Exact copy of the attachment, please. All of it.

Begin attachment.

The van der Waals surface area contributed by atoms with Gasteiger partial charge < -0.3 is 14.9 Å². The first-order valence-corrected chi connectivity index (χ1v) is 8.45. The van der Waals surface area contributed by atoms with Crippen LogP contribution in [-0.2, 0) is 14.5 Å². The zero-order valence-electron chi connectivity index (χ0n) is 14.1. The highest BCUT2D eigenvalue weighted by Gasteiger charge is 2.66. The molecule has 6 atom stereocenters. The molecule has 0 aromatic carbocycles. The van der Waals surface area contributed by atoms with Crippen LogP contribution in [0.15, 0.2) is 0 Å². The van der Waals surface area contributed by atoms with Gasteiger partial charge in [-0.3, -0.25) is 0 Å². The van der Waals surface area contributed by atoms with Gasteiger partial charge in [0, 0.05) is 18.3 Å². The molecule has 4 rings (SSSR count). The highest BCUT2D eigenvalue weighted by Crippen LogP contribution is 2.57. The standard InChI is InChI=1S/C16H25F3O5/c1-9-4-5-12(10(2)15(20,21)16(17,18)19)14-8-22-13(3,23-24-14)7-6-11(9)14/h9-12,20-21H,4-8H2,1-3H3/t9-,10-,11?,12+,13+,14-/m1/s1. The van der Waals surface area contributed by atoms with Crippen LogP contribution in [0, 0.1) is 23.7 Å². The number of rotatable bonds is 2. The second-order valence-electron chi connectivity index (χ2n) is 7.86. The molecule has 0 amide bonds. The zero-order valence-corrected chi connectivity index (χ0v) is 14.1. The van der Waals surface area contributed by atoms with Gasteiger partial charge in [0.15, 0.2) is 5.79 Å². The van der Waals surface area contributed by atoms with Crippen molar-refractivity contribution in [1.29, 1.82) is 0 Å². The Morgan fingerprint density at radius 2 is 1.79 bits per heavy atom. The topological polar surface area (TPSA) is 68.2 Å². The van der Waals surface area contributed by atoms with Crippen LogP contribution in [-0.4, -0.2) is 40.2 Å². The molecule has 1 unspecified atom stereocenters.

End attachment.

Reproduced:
The van der Waals surface area contributed by atoms with Gasteiger partial charge < -0.3 is 14.9 Å². The first-order valence-corrected chi connectivity index (χ1v) is 8.45. The van der Waals surface area contributed by atoms with Crippen LogP contribution in [-0.2, 0) is 14.5 Å². The zero-order valence-electron chi connectivity index (χ0n) is 14.1. The highest BCUT2D eigenvalue weighted by Gasteiger charge is 2.66. The molecule has 6 atom stereocenters. The molecule has 0 aromatic carbocycles. The van der Waals surface area contributed by atoms with Crippen LogP contribution in [0.15, 0.2) is 0 Å². The van der Waals surface area contributed by atoms with Gasteiger partial charge in [-0.3, -0.25) is 0 Å². The van der Waals surface area contributed by atoms with Gasteiger partial charge in [0, 0.05) is 18.3 Å². The molecule has 4 rings (SSSR count). The highest BCUT2D eigenvalue weighted by Crippen LogP contribution is 2.57. The standard InChI is InChI=1S/C16H25F3O5/c1-9-4-5-12(10(2)15(20,21)16(17,18)19)14-8-22-13(3,23-24-14)7-6-11(9)14/h9-12,20-21H,4-8H2,1-3H3/t9-,10-,11?,12+,13+,14-/m1/s1. The van der Waals surface area contributed by atoms with Crippen LogP contribution in [0, 0.1) is 23.7 Å². The number of rotatable bonds is 2. The second-order valence-electron chi connectivity index (χ2n) is 7.86. The molecule has 0 amide bonds. The zero-order valence-corrected chi connectivity index (χ0v) is 14.1. The van der Waals surface area contributed by atoms with Gasteiger partial charge in [0.15, 0.2) is 5.79 Å². The van der Waals surface area contributed by atoms with Crippen molar-refractivity contribution in [1.29, 1.82) is 0 Å². The Morgan fingerprint density at radius 2 is 1.79 bits per heavy atom. The topological polar surface area (TPSA) is 68.2 Å². The van der Waals surface area contributed by atoms with Crippen LogP contribution in [-0.4, -0.2) is 40.2 Å². The molecule has 1 unspecified atom stereocenters.